What wealth was found? Silver? Yes and no. Not the fill your pockets and consider yourself materially wealthy kind of silver. The treasure was finer than solid silver – if your mind works that way.

What a world of wonder!

The early morning mist had cleared, and the tide receded. The sun shone down on the flats and they glittered and sparkled. The mud was dazzling! A silvery sheen and shine, and what was a beautiful sight became even more so. It almost hurt to look at it.

It is so quiet on the inlet side, a marked contrast to the constant surf sounds of the Pacific not so far away. You can hear the movement of water, the mud oozing and shifting. The air is rich, earthy and salty, full of life. The water rises, the water falls, and the landscape changes constantly. It is a fragile environment, one that sustains an astonishing diversity of life. It is Planet Food. Creatures wriggle, burrow, scuttle and buzz in, on, over, and under the mud.

Look down, and it is delicate and intricate immediately under your feet. Look up, and it is vast and seemingly unending as you stare into the distance. What a place to be!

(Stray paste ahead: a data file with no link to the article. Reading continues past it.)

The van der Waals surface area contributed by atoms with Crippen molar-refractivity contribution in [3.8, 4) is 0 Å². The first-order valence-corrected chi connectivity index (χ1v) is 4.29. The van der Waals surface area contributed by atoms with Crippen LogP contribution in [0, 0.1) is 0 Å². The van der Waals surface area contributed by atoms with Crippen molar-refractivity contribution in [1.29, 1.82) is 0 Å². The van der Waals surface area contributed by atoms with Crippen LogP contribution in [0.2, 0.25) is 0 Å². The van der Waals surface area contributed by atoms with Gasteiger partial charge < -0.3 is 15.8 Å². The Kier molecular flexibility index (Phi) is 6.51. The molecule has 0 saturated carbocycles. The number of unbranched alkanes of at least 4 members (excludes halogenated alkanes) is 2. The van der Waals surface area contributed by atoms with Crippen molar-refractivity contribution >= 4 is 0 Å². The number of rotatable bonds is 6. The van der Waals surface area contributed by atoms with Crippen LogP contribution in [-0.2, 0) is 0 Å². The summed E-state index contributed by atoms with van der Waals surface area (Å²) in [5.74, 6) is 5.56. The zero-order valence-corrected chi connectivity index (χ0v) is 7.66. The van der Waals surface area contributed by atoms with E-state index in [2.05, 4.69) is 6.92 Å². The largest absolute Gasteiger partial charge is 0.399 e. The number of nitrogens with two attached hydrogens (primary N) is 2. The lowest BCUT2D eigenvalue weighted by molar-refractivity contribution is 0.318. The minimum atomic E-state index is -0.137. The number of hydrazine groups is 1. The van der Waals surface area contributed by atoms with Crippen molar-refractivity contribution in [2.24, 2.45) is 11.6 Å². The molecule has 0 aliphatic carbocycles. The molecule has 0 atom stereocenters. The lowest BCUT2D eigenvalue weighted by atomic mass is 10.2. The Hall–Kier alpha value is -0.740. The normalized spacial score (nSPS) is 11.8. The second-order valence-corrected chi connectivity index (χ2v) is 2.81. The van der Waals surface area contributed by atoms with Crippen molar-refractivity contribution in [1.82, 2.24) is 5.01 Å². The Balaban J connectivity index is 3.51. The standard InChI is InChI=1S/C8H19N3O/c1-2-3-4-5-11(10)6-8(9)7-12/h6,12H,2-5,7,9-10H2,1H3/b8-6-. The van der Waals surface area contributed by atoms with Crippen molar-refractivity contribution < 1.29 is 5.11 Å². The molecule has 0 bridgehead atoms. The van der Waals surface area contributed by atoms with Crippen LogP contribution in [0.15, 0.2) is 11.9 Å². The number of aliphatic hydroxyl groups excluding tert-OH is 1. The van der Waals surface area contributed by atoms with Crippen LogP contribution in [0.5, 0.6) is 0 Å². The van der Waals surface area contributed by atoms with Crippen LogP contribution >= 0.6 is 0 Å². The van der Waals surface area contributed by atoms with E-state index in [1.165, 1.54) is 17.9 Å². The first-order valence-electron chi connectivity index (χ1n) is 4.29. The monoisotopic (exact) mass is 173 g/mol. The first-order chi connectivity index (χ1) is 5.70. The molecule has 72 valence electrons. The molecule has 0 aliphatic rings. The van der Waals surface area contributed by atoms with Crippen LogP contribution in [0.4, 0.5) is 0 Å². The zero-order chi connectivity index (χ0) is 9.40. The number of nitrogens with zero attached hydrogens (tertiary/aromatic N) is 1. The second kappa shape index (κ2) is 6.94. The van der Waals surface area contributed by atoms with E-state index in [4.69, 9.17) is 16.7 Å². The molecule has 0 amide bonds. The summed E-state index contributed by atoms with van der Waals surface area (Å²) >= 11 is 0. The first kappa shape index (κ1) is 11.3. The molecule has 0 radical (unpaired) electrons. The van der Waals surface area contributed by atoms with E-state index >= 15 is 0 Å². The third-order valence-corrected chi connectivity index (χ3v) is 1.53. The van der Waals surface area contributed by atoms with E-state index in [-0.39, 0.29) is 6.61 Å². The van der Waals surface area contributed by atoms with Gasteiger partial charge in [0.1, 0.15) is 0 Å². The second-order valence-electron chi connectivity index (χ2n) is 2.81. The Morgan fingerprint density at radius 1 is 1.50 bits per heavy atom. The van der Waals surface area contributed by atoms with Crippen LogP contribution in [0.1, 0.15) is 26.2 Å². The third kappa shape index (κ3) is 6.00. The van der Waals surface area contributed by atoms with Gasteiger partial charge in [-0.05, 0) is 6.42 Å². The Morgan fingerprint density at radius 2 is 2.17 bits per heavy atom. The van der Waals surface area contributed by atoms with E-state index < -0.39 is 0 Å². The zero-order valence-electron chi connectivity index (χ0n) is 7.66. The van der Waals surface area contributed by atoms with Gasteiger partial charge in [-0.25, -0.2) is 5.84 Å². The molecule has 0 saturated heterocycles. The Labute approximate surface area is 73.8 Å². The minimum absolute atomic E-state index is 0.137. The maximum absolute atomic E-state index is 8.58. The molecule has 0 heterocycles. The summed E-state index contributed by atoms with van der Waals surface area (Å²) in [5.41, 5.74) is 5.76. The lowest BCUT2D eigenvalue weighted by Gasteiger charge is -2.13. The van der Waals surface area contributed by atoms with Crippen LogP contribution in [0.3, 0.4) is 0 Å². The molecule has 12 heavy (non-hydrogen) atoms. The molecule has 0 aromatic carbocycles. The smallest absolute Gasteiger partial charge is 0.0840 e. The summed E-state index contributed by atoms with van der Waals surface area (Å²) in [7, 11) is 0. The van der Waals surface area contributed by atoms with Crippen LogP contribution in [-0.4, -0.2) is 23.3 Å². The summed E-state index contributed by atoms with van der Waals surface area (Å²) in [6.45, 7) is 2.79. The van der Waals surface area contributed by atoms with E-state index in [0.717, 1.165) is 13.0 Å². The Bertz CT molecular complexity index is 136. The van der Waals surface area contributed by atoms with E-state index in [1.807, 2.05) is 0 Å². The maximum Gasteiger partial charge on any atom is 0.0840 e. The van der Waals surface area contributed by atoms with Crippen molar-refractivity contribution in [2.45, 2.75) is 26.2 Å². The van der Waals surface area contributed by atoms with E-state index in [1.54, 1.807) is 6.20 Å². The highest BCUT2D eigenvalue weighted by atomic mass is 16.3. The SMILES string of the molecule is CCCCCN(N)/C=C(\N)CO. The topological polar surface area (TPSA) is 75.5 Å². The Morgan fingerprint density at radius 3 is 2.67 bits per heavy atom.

The silver disappeared as the sun moved through the sky, changing angle. It became less silver, but no less of a treasure. Two children were exploring the flats, perfectly immersed in their tasks and surroundings, unplugged yet completely connected. Imagine seeing such finery and it isn’t artificial, superficial, gaudy or brash. A huge treasure you can’t (or shouldn’t) keep and covet, or own in an acquisitive way. It isn’t for that.

Still treasure

Natural treasures large and small are all over the planet and never that far away for most of us. They have a value and importance beyond financial numbers. They aren’t possessions, but responsibility for them belongs to all of us. Imagine if we changed our thinking about what value means, what wealth means. Is it possible we could already be rich, living on this giant ball of amazing value? It’s there if you choose to see it.

Treasure hunters at play – can you see them?